A family of instruction set architectures originally based on the Intel 8086 CPU that functions with a very wide array of operating systems, including Windows, MacOS X, Linux, BSD, and Solaris.
x86 is a family of instruction set architectures. Usually, it refers to binary compatibility with the 32-bit instruction set of the 80386 processor.
Questions on x86 should not just be about a version of an OS that happens to use x86.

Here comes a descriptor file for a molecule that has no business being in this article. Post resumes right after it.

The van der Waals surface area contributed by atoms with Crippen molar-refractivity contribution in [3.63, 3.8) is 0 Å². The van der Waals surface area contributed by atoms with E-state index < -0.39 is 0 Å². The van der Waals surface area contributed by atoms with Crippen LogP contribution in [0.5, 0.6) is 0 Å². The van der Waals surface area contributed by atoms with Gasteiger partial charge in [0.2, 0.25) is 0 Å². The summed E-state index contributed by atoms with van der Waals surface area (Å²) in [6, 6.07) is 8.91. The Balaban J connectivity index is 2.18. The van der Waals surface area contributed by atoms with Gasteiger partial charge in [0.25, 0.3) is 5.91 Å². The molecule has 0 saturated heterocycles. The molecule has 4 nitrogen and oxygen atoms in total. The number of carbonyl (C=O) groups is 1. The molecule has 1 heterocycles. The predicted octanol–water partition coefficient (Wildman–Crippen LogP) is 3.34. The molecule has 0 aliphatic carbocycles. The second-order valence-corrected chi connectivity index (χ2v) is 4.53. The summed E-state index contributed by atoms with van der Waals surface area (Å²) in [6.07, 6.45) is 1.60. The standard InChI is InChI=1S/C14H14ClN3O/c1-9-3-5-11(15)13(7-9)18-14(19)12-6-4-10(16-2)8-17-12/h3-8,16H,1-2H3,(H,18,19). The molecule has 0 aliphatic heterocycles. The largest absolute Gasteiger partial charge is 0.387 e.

x86 denotes a family of instruction set architectures based on the Intel 8086 CPU. The 8086 was introduced in 1978 as a fully 16-bit extension of Intel's 8-bit based 8080 microprocessor and also introduced memory segmentation to overcome the 16-bit addressing barrier of such designs. The term x86 derived from the fact that early successors to the 8086 also had names ending with "86". Many additions and extensions have been added to the x86 instruction set over the years, almost consistently with full backward compatibility. The architecture has been implemented in processors from Intel, Cyrix, Advanced Micro Devices, VIA and many other companies.